Current recommendations suggest a total knee (right) in my future (my orthopod is a sports med specialist and a cyclist) though we'll delay that as long as possible. I'm hoping that bleeding edge developments in cartilage regeneration might make it a mute point... as long as the joint is there... there's hope.

Simply stated, I can't do things I did when I was younger... with respect to the knee, I've adapted... I can't predict the future, but like you I'm addicted to cycling. I don't believe that getting your proceedure done earlier would have offset the cummulative effects of arthritis... but they may have eased your pain a bit sooner (I waited 2 years before I had my first surgery... I felt 100% better 2 days after... kick kick)

Last year was a rebuilding year so my total milage was down a bit (about 3K) and likewise, the year before was the onset of my most recent surgical intervention. Before that I attained between 5 to 7 K being limited more by time than anything else. Of those miles, many were done on century (some rolling to hilly) or extended training rides (50+ miles). I've never been a super climber, so I don't let this "problem" get in my way.

While I have no first hand experience, I ridden with folks who've had the bilateral whammy... either knee or even hips... while their top speeds might have dropped a bit, and like me, they've adapted... the key is, THEY'RE STILL CYCLING!!!

When I asked my doc about causes for the tears, he smiled and said... "old age" such is life. I don't know enough about the bio mechanics of the joint to comment, but I'm sure your doc and physical therapist can or have given you exercises to strengthen appropriate muscle groups. Take their advice and build on it. Only you can.

As for being bummed... I concur. Last year started on a good note (had the surgery on February 4 thinking that I'd be back in the saddle for most of the season) but then reality set in... recovery was gonna be long and painful... but at least it was recovery. I had the support of other riders who hung with me on those days when 12 to 13 mph were as good as it was gonna get... (one day, it took about 50 minutes to do 2 miles)! To them, I tip my helmet!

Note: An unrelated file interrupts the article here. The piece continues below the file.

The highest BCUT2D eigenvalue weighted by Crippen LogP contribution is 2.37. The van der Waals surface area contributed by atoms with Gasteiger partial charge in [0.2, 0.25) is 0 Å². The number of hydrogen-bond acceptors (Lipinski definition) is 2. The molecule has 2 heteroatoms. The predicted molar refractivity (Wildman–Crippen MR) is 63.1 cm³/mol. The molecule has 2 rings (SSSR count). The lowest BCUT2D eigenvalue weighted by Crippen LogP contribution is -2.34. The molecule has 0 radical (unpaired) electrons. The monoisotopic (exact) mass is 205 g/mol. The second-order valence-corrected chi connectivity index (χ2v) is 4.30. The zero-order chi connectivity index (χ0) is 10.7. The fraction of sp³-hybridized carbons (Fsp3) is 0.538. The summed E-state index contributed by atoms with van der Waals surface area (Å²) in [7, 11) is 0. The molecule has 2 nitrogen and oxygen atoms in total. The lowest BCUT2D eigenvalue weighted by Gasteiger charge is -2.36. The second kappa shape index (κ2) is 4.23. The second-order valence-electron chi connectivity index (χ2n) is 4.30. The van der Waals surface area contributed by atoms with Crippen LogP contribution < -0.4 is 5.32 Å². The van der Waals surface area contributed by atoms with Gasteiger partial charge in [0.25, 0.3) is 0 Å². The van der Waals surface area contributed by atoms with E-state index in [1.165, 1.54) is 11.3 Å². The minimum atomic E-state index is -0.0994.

And, my goals, while simple, started to haunt me. I wanted to participate in our local
... note... too long a response gets truncatedAkirasho
Mar 12, 2001 5:04 PM
And, my goals, while simple, started to haunt me. I wanted to participate in our local TT series and do a few organized rides, but as the first race drew near, self doubt welled up. When that day came... something funny happened.

While out on a warmup loop (on the 'bent) another rider hit me... ran right up my right shoulder. I landed face down in the roadway and thought "wow, that's odd"... then I thought of my knee... it had made first contact. Surely something awful had just happened. As we both dusted ourselves off, I took time to sit in the middle of the road and gather my wits. Other riders were now on the scene to make sure both of us were ok. In a few minutes, the pain subsided and I decided to head back to the start line, thinking my day is done. The accident had knocked the boom on my bike out of alignment making it impossible to ride... so I had to walk back. Slowly at first, I soon realized that it was more scare than true injury and tried to hurry my hobbling pace... If I could repair the bike, I'd still ride the route at whatever speed I could muster.